Often, contemporary art gets stuck in a self-referential loop, questioning and inverting its own terms while losing track of surrounding questions and causes. Three current exhibitions in Chelsea and Williamsburg turn such investigations of mediation and aesthetics into opportunities for exploring cultural heritage and identity. Using video, installation, sculpture and photography, they question how sentimental and historical values become attached to objects and memories, and how those tokens of remembering in turn shape and distort our memories.
At Chelsea's Tina Kim Gallery, Korean video artist Yeondoo Jung's Handmade Memories is the result of a series of interviews with 12 elderly people encountered and interviewed on the streets of Seoul. On three pairs of screens, the interviews play alongside Jung's elaborate reconstructions of the memories being related. The move recalls Hirokazu Koreeda's meta-cinematic rumination on death Afterlife, and Jung's project isn't much different: to document the experiences of a dying generation in a nation that's modernized at breakneck speed during their lifetimes. And indeed, reminiscences of young love, leaving for the army, and starting families tend to be the strongest in these interviews. Jung's re-enactments, though, already blur the lines between historical text and sentimental drama. Each is visually stunning, performed by a carefully choreographed team for a static camera. Knowingly, Jung portrays memories as fictions distorted with every telling.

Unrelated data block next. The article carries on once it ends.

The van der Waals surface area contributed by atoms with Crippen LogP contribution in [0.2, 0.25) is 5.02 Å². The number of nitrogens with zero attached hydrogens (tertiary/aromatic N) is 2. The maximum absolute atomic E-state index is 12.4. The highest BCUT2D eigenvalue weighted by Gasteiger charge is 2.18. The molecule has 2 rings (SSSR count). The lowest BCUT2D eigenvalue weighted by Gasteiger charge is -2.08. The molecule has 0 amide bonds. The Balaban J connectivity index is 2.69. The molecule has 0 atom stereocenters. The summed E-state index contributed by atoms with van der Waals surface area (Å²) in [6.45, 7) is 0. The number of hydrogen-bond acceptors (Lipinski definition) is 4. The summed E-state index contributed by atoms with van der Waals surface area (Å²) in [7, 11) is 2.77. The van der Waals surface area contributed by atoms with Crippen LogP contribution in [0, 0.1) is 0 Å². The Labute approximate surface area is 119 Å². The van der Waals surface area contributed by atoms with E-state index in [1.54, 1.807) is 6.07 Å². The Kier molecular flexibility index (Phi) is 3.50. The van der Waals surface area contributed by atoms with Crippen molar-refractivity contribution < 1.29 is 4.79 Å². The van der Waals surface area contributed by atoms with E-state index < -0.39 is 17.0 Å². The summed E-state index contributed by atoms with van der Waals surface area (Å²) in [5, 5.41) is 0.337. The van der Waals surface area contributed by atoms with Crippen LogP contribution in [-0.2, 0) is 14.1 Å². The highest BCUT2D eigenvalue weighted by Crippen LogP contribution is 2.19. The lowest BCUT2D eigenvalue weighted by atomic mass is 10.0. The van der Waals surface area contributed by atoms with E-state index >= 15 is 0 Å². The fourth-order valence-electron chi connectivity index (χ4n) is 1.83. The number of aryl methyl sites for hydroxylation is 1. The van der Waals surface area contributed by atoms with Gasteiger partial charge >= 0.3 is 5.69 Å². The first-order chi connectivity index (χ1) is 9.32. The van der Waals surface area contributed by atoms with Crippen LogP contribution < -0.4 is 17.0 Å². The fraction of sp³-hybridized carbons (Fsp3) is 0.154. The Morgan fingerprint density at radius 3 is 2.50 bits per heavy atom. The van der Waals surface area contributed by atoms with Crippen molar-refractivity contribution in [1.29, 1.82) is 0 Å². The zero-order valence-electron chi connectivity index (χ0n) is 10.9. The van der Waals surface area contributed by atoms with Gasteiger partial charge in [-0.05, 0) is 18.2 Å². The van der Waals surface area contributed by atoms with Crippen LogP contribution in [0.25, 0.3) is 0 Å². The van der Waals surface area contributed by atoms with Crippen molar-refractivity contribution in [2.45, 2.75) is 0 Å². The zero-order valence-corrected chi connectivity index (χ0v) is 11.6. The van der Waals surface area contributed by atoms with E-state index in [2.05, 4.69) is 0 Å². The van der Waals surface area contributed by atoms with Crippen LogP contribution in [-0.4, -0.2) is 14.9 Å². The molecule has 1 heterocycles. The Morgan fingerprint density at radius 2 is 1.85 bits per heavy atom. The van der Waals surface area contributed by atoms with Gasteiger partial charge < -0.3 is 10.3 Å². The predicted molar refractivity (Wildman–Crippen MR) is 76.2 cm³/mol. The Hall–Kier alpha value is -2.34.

Alina and Jeff Bliumis undertake a less elaborate, more direct exposé on shifting cultural identities at Black and White Gallery's new project space in Williamsburg. Rooted in the Russian immigrant community of Brighton Beach, their four-part investigation asks how cultural heritage is re-shaped by mass movements and preserved through entrenched rituals. In a video shot at a local liquor store, a series of photos taken in a Russian language bookstore and another on the Brighton Beach boardwalk, the Bliumises found varying degrees of skepticism about the American immigration dream, assimilation and cultural preservation. An accompanying stack of their trademark foam book sculptures summarizes the exhibition nicely. With their collection of colorful dictionaries translating German, Russian and other languages into English, the Bliumises portray cultural memory and change as a dialectic process, like constantly flipping between sections of a multi-lingual dictionary.